Lines blurring between CMMS and EAM
The software industry is riddled with acronyms: ERP, CRM, SaaS, you get the picture. But what is not always clear for maintenance professionals, is the difference between computerized maintenance management software (CMMS) and enterprise asset management (EAM) software. Further yet, is one better for your maintenance operations than the other? Certainly there are a variety of opinions, but most experts agree on some common separation:
Age: "CMMS" as a product category has been around a lot longer than EAM, as far back as the days of Big Iron when it basically automated the mainframe maintenance task list. "EAM" appeared on the scene when wide area networks and other technologies emerged to connect computers/software across multiple facilities ("enterprise"), around the town, state, country, etc.
Feature set: In the past, CMMS was focused on operational management—work orders and preventive maintenance—of assets in specific departments; not the enterprise. Opinions vary, but numerous other features such as inventory, basic purchasing, reporting, and other functions could be included. EAM takes a global view on the entire asset inventory of an organization, typically beyond the needs of maintenance.
EAM considers the total cost of ownership (TCO) of the asset, so there are a lot more financial reporting/management functions within the software, such as lease terms and dates, maintenance costs, depreciation, contractor repair costs, repair versus replacement costs, and the calculation of total cost of ownership of assets.
Essentially, EAM and CMMS have the same goals: maintaining, managing and protecting assets. CMMS typically kicks in once the asset is purchased. EAM adds on planning, construction and procurement to the life cycle of the asset.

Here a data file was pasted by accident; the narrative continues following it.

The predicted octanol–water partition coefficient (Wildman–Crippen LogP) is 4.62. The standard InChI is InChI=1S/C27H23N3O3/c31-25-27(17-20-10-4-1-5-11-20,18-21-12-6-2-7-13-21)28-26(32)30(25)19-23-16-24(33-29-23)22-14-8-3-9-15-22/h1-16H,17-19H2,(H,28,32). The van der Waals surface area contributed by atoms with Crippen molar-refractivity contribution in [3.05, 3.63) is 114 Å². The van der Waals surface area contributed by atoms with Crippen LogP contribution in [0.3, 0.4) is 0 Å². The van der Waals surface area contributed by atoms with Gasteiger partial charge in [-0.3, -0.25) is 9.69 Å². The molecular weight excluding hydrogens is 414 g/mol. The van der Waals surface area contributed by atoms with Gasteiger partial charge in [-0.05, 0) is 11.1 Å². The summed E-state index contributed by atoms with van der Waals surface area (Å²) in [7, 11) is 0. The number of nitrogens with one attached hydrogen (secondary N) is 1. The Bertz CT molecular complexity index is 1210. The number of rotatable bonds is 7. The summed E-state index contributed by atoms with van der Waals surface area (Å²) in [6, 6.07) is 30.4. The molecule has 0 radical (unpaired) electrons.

Today the top CMMS products perform these same functions and more. The lines between the two have blurred.
Scope: Original CMMS products were typically used for individual facilities or smaller operations. This may have been due to the limitations to share information beyond the four walls of the company.But as networks became the norm, the Internet made it possible to turn small-scale CMMS into web-based solutions to manage asset maintenance across the enterprise. Today it’s not unreasonable to expect your CMMS to run a tight schedule for maintaining assets. However, it may also be capable of recording information about the lifecycle of those assets in order to drive all kinds of business decisions.
Given the development of the industry and the software systems to support it, it’s not necessary to focus on the acronym. Instead, focus on what your organization needs. Then pick the right vendors and match them up against the functionality that matches your requirements.
At the end of the day, find the right product, not the "right" acronym.
Paul Lachance is president and chief technology officer for Smartware Group, producer of Bigfoot CMMS. Contact Paul at email@example.com.